THE MICHIGAN DAILY FRIDAY, AUGUST 20, 193
To Meet Again
Three Groups Organized
20 Years Ago To Hold'
Commemoration Of '17
(Continued from Page V
in camps in coast towns of France,
the United States Army Ambulance
Co. 591 went into the Argonne and
were attached to the fourth French
Division of infantry.
On the 13th of September, 1917,
the Michigan company which trained
on old Ferry Field first went into the
real fighting of the War in France. It
was 17 degrees below zero before
Christmas, the coldest winter France1
had ever seen. The Michigan boys
suffered from lack of clothing-socks
with holes in them, etc. The boys
could not take a bath and were liter-
ally covered with cooties.
Paul Wilcox, Charles Cummings
(brother to Dr. Cummings of Ann
Arbor, and Walter Waitrand were
gassed and removed to a hospital in
the Argonne for five weeks. Other
members of the company were sick
with the flu.
After a hard winter in the Argonne,
Co. 591 went into the March offensive
in Verdun. The shelling was so bad
that they had to work night and day
three weeks taking care of the wound-s
ed. Company 591 was sent back ofs
the first war zone for a month's rest. 1
Sent Back To Verdun
In May, 1918, they were sent backu
to Verdun where they remained untilc
the last of August. Company 591 p
was then attached to the 29th Frencha
Division of infantry. Orders camer
the last week in August to go into the
"big drive" of the war. Company u
591, with the 29th French Division c
of infantry, left Verdun travelingd
many miles past Chateau Ferry Sois- e
sions, past the Hindenburg line, intop
the terrible fighting in Jourgney
where a number of the company were
fatally -wounded. Among the deadg
were, Van Boyd of Charlotte, Dean0
Scroggie, Medical School of then
University. More than half of thet
company went to the hopsital during h
the "big drive" of the war.
After the Armistice, Company 591
went into Belgium and Germany b
then returning to the United States
in April, 1919.
To Come To Ann Arbor
From all over the United Statesf
will come to Ann Arbor Aug. 28 andl
29, members of the United Statesc
Army Ambulance Service 591, for
their 20th reunion. Of nearly 50 meno
who lived in Ann Arbor 20 years ago,
only two remain-Dr. K A. Easlick, I
a dentist connected with the Univer-n
sity dental school, and DeWitt C.
The reunion's headquarters will bew
in the Michigan Union building. t
Those expected here for the comingp
Frank A. Bauman, Taft, Calif.,
Harold Birch, Elyria, 0., Dr. Nils O.
Byland, Battle Creek, Arthur E. Coe,
Washington, D.C., Arthur E. Cook,
Lakewood, 0., Chas. B. Cummings,
Chicago, Lloyd C Curby, Whitman, h
Mass., Harry N. Deyo, Detroit, Lin- H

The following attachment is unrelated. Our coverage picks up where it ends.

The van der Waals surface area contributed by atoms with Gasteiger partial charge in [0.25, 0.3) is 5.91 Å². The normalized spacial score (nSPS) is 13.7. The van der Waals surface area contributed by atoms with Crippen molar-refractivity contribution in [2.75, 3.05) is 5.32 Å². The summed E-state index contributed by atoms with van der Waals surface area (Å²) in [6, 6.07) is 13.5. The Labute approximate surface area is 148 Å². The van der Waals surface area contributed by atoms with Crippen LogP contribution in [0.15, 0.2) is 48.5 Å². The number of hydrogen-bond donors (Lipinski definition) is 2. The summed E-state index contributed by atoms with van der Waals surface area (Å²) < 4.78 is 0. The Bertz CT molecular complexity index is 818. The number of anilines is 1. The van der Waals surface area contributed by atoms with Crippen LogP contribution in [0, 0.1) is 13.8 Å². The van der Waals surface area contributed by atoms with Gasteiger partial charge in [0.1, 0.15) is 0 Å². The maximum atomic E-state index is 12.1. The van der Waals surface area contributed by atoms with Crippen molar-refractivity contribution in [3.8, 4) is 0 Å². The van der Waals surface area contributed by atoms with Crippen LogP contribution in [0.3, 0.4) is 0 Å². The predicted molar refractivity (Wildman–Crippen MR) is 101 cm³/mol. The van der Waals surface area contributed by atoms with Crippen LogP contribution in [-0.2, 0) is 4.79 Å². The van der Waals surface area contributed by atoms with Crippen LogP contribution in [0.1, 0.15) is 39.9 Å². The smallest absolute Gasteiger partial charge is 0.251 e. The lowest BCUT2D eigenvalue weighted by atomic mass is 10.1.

ton B. Dimond, Detroit, Earl N. Dorf-
ner, Spokane, Dr. Ralph V. Ellis, a
Minneapolis, Chas. H. Griesinger, Me-
dina, 0.; James Hunter, Clawson, d
Warren Huss, Cincinnati, 0.; Willard h
Huss, Three Rivers; James F. Jones, m
Opa Locka, Fla.; Clyde W. Kammer- t
er, Detroit; Walter C. Kelsey, Cleve- c
land, 0.; Marcus H. Kieffer, New c
York City; Chas. J. LaMarre, De- s
troit; Michael Lee, Lapeer, Roy R. n
Lindsoy, Detroit; Dr. H. D. Mac-
Gregor, Ferndale; Robert Milbank, y
Jr., New York City; John J. Mills, a
Jamestown, N.Y.; Amos F. Paley, .
Grand Rapids; Chas. N. Ponton,
Farmington; Dr Joseph C. Ponton, T]
Mason; Henry J. Ranft, Cleveland, b
O.; Dr. Leon Riegelman, Clio; Harold h
Spiller, Chatham, N.J.; Wm. E. Vo- m
trube, Traverse City; Dr. Paul D.
Wilcox, Evanston, Ill.; Chas. E. Wiley, f
Cincinnati, and Walter Wistrand, g
Training In Public
Service Given Here
(Continued from Page 1)
ministrators for public and private
life is gaining impetus. Work along
that line was done by the old New
York Bureau of Research in 1912.
while in 1920 Syracuse University
started a curriculum in public ad-
ministration. More recently Min-
nesota and California have both
offered such work.
One question frequently propound
ed by Professor Benson is whether
pay is at all satisfactory for the
University trained man who enters
public service. "Already in many
cases remuneration of trained men
in public work corersponds to com-
peitation in private work," he says,
adding, "Of course administrator's
salaries in public service never reach
the top salaries of private industry,
but a survey of bur graduates showed
the average salary after 12 years in
the field of public administration to
TO 83 Women
POUGHKEEPSIE, N.Y., Aug. 19.
-(R)-Mrs. Vinson-Mrs. J. R Vin- 1
son, of Little Rock, Ark. is a typical
student at the Institute of Euthenics,
being conducted at Vassar college.
She is one of the 83 college grad-
uate-mothers at the institute who are
cramming into six weeks enough
practical information on managing i
a home and children to last them the b
rest of the year. t
They're having a lot of fun, too, B
while learning that streamlined kit-
chens aren't practical and that chil-
dren less than two years old can t